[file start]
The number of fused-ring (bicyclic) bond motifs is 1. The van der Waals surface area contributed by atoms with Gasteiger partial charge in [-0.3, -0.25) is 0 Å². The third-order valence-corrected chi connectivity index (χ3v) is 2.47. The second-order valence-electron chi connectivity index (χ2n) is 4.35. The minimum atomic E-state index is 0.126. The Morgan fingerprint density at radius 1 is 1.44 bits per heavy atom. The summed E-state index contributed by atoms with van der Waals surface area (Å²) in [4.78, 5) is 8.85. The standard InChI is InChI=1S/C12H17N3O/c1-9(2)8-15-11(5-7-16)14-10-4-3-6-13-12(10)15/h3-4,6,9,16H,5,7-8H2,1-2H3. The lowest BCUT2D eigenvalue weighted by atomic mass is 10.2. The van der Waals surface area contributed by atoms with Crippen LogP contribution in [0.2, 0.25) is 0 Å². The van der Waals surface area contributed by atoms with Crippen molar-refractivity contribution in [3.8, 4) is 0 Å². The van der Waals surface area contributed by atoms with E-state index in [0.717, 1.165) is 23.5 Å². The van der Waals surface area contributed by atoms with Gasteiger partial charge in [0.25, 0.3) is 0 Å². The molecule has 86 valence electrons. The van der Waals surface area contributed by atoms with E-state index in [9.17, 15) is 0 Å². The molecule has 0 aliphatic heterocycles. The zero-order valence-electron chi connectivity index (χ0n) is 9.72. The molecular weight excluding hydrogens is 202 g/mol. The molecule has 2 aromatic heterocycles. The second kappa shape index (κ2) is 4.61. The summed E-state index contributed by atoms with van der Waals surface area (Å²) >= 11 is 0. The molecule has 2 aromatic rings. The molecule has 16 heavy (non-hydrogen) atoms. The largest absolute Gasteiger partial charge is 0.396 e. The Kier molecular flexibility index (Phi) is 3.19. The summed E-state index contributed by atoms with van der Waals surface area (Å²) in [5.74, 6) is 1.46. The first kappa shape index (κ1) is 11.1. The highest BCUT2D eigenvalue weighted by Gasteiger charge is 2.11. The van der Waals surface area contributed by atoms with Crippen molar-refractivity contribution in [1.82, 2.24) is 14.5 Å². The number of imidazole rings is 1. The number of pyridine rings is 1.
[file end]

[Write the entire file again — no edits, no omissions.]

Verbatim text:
The number of fused-ring (bicyclic) bond motifs is 1. The van der Waals surface area contributed by atoms with Gasteiger partial charge in [-0.3, -0.25) is 0 Å². The third-order valence-corrected chi connectivity index (χ3v) is 2.47. The second-order valence-electron chi connectivity index (χ2n) is 4.35. The minimum atomic E-state index is 0.126. The Morgan fingerprint density at radius 1 is 1.44 bits per heavy atom. The summed E-state index contributed by atoms with van der Waals surface area (Å²) in [4.78, 5) is 8.85. The standard InChI is InChI=1S/C12H17N3O/c1-9(2)8-15-11(5-7-16)14-10-4-3-6-13-12(10)15/h3-4,6,9,16H,5,7-8H2,1-2H3. The lowest BCUT2D eigenvalue weighted by atomic mass is 10.2. The van der Waals surface area contributed by atoms with Crippen LogP contribution in [0.2, 0.25) is 0 Å². The van der Waals surface area contributed by atoms with Crippen molar-refractivity contribution in [3.8, 4) is 0 Å². The van der Waals surface area contributed by atoms with E-state index in [0.717, 1.165) is 23.5 Å². The van der Waals surface area contributed by atoms with Gasteiger partial charge in [0.25, 0.3) is 0 Å². The molecule has 86 valence electrons. The van der Waals surface area contributed by atoms with E-state index in [9.17, 15) is 0 Å². The molecule has 0 aliphatic heterocycles. The zero-order valence-electron chi connectivity index (χ0n) is 9.72. The molecular weight excluding hydrogens is 202 g/mol. The molecule has 2 aromatic heterocycles. The second kappa shape index (κ2) is 4.61. The summed E-state index contributed by atoms with van der Waals surface area (Å²) >= 11 is 0. The molecule has 2 aromatic rings. The molecule has 16 heavy (non-hydrogen) atoms. The largest absolute Gasteiger partial charge is 0.396 e. The Kier molecular flexibility index (Phi) is 3.19. The summed E-state index contributed by atoms with van der Waals surface area (Å²) in [5.74, 6) is 1.46. The first kappa shape index (κ1) is 11.1. The highest BCUT2D eigenvalue weighted by Gasteiger charge is 2.11. The van der Waals surface area contributed by atoms with Crippen molar-refractivity contribution in [1.82, 2.24) is 14.5 Å². The number of imidazole rings is 1. The number of pyridine rings is 1.